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2023 Multicultural Leadership Awards

2023 Multicultural Leadership Award Winners

Group Awards

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Outstanding Student Organization

Outstanding Student Organization Winner: Asian American InterVarsity

The 2023 winner for outstanding student organization goes to Asian American InterVarsity. AAIV has been a home for many as they navigate college. The organization has persevered through the height of the COVID-19 pandemic and continues to make an impact this year with their internal and external communities. They have long since created a safe space for Asian Americans to practice religion as well as guide students through their faith journey. Recently, AAIV has cultivated relationships with IMPACT and the Muslim Student Association. Asian American InterVarsity is intentional about maintaining an inclusive, multicultural environment by having foods from across the Asian diaspora, having worship in Spanish, and reaching out to other APIDA organizations to create a welcoming space.

Excellence in Social Justice

Excellence in Social Justice Winner: Mecha De UW Madison

The 2023 Excellence in Social Justice Award goes to Mecha de UW-Madison. Mecha, meaning “flame” in Spanish, excels in social justice for the Latine community and overall BIPOC community. Mecha de UW-Madison is credited with helping lead the movement that created the Chican@ & Latin@ Studies program that will be offering an undergraduate major for the first time in Fall 2023. This year, Mecha has worked diligently to educate the community and lead discussions about the future of both the Mecha house and Indigenous Student Center on Block 16. This organization is focused on self-determination and education. Mecha hosts art-based workshops led by either students or experienced artists to promote higher education, community engagement, political participation, culture, and history.

Unique Collaboration

Unique Collaboration Winner: MENA Heritage Month Collective

The MENAHM collective was a collaboration of 11 student organizations that came together under the leadership of MSC interns Dana and Haruka to bring forth an inaugural celebration of MENAHM on UW’s campus. As the first planning collective of a MENA heritage month on campus, this unique collaboration brought together five collaborative events and helped put together the first ever MENAHM Kickoff, Night at the Bazaar, attracting over 200 attendees. Night at the Bazaar was the first of its kind, bringing the community to enjoy 10 performances of traditional dance, poetry, spoken word, and much more. It also featured a dinner and activity booths that highlighted the shared heritage of MENA cultures from embroidery (Tatreez), henna, and calligraphy, to a MENA community mural. The MENAHM collective also brought to the community 5 collaborations including Art Night: Healing the MENA identity (led by Students for Justice in Palestine, Saudi Student Association, and Alpha Lambda Rho), Chai Chats: Diversity within our Identities (Middle Eastern Law Student Association, Turkish Student Association, Persian Student Society), Interfaith Iftar (Muslim Student Assocation, and the Center for Religion and Global Citizenry), Dabke Lesson (Arab Student Association and North African Student Organization), and Palestinian Plate (Alpha Lambda Mu, WUD-cuisine). These collaborations served as an integral part of MENAHM as these orgs helped lead the planning and logistical execution of these successful events, attracting over 700 attendees from the community. Organizations in the collective and as collaborators not yet named include, African Student Association, Bellydancing-UW, Inclusion, Equity, and Diversity in Engineering Student Center, and the WSB Multicultural Center. The integral work of the MENAHM collective leaders made the heritage month possible for the MENA community, and their contributions of time and energy into putting together these unique events has served our campus and created spaces for MENA students where they had not existed before.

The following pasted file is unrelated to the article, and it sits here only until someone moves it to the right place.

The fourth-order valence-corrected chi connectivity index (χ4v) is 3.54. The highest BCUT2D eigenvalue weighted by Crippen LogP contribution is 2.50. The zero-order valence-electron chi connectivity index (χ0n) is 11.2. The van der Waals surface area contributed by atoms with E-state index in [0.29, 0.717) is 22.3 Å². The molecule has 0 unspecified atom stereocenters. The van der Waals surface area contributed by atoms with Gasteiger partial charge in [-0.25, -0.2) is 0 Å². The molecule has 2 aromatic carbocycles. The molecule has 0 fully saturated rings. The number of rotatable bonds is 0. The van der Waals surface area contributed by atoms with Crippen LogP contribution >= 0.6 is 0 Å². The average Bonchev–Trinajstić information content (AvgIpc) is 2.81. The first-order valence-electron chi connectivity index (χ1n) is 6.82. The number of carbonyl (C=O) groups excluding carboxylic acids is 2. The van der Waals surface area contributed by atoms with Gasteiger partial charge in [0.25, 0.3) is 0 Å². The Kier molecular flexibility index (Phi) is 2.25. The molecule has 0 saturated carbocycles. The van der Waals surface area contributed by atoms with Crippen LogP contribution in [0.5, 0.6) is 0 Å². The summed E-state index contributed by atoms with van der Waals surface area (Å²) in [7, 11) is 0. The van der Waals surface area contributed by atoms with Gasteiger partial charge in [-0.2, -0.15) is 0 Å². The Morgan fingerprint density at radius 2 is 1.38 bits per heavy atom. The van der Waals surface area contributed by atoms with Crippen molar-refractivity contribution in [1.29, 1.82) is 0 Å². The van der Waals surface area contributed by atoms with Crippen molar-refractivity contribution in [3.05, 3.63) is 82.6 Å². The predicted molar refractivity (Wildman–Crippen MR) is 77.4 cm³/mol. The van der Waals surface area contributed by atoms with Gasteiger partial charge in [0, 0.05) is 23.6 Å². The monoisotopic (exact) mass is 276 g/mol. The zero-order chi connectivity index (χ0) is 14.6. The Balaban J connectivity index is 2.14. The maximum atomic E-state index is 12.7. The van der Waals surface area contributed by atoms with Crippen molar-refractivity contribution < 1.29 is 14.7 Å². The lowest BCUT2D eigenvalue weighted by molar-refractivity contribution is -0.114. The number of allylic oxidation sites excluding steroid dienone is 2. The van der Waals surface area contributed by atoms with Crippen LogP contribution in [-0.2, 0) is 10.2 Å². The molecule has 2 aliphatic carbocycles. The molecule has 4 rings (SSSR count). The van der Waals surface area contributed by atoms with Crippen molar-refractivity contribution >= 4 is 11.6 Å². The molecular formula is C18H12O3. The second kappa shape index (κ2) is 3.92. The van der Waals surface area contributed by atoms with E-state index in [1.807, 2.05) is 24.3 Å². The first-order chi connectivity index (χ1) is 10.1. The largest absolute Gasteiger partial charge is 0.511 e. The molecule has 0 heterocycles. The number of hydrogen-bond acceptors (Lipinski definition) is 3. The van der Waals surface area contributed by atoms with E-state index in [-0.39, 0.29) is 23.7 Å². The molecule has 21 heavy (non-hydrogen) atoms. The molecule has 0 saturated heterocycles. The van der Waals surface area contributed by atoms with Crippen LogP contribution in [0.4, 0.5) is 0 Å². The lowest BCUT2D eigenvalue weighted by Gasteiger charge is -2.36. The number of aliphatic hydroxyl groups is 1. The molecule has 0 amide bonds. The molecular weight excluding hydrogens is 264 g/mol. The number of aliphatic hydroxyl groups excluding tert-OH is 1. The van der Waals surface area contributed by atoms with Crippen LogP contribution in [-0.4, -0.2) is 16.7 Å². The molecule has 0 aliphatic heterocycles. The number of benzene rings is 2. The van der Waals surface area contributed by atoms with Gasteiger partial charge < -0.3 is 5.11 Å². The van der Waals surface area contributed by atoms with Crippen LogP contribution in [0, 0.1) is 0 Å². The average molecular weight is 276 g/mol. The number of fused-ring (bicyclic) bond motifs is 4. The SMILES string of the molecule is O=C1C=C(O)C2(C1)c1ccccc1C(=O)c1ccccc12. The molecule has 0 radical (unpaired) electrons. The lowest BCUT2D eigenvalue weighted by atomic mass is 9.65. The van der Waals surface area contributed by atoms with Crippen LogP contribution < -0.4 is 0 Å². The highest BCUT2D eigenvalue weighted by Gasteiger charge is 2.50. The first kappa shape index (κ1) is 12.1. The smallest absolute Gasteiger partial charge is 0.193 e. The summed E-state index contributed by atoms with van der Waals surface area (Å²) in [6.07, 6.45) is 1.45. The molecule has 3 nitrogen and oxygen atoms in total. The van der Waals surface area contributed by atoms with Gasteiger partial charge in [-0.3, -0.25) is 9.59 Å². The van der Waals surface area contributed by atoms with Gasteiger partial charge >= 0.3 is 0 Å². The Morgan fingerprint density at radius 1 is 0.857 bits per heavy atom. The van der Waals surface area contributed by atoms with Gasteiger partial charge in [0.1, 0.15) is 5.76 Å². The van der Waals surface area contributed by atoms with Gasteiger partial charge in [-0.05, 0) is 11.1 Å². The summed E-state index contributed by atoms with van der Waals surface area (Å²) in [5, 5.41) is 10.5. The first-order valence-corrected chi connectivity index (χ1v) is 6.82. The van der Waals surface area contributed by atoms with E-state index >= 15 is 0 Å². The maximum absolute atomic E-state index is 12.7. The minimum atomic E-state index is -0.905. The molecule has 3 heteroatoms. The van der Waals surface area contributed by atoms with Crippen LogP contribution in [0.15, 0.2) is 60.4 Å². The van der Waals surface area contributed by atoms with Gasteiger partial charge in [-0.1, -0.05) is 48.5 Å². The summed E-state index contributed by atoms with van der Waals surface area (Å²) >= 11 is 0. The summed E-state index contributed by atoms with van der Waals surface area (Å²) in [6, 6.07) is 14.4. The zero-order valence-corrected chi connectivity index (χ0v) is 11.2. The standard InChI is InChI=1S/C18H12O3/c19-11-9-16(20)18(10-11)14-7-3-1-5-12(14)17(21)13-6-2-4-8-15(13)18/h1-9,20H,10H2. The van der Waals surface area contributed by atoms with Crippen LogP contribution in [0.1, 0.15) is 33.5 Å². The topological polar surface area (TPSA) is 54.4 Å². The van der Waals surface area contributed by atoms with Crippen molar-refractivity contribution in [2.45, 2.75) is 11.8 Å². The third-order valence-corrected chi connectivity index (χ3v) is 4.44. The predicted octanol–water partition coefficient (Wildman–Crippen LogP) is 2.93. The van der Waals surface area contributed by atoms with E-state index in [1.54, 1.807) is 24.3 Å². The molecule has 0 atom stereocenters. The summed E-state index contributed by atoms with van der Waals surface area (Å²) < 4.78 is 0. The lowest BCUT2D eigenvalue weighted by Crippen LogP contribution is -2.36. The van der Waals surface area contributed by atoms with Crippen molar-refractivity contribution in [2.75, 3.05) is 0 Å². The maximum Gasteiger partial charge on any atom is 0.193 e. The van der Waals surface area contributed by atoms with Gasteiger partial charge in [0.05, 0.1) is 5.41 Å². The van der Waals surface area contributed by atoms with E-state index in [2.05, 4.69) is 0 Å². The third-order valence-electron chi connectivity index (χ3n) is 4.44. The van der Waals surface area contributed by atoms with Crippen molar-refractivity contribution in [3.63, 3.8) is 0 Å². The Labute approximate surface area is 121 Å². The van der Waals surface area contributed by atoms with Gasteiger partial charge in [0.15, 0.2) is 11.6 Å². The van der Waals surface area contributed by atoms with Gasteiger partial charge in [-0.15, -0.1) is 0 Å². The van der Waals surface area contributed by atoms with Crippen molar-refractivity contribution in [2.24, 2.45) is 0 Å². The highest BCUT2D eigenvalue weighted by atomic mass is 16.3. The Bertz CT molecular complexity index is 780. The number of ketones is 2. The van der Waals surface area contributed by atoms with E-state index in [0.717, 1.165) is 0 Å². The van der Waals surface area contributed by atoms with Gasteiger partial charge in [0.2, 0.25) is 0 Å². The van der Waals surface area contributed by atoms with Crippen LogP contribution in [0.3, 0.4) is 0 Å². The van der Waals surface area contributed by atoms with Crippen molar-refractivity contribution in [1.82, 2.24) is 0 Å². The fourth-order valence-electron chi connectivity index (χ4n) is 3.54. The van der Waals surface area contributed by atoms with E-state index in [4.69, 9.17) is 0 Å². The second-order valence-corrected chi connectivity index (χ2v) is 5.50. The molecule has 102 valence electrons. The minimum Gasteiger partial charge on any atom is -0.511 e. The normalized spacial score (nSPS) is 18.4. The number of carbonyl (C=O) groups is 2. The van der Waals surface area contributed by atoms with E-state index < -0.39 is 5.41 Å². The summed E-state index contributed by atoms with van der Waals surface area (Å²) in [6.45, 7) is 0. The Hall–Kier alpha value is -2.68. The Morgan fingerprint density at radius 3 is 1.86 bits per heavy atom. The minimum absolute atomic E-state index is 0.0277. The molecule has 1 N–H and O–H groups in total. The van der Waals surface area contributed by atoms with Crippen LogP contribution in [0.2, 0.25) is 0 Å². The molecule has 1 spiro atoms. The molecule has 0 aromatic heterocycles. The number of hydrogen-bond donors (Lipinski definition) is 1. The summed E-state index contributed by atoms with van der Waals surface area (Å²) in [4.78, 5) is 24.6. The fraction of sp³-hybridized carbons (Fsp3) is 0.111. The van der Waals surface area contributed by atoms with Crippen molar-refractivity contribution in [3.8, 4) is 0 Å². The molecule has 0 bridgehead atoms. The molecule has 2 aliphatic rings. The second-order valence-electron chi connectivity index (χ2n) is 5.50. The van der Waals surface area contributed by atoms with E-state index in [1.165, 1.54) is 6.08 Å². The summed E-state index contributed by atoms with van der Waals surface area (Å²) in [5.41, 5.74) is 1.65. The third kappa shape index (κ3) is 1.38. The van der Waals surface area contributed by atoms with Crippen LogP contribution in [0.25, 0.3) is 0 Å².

Individual Awards

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Emerging Leader

Emerging Leader Winner: Haruka Padilla

This winner served as the first ever Multicultural Programming Intern at the Multicultural Student Center this past year. She made immense and impressive contributions to the MSC and our constituents. Haruka created new and engaging events like First in the Family and International Women’s Day that were highly successful thanks to her vision, event planning, execution skills, and collaborative, relational approach to program development. Haruka is deeply committed to listening to and identifying the needs of students. Her advocacy and allyship were critical to the revival of Middle Eastern North African Heritage or MENA Month. She helped plan and execute the month of programming. She brings a positive energy and a commitment to excellence to everything she does, it’s a joy to work with her!

Established Leader

Established Leader Winner: Dana Tabaza

Dana Tabaza was not only the inaugural MENA Programming Intern for the MSC and the MENA Heritage Month Co-Chair, but she is described by her nominators as an outstanding student, friend, leader, and pioneer for student advocacy and multicultural celebration. Dana saw a gap in programming and did everything in her power to fill it, to represent and include the long since underrepresented MENA voices. Dana assembled a collective of students passionate about the same mission, advocated for a budget of $15,000, and programmed 9 events that represented 22 countries and gathered a community of over 700 in attendance. She believes in the value that success is measured by is its ability to improve the well-being of a community and MENA Heritage Month was a great success to say the least. One of Dana’s nominators add, “These are the first steps to creating a legacy of true recognition,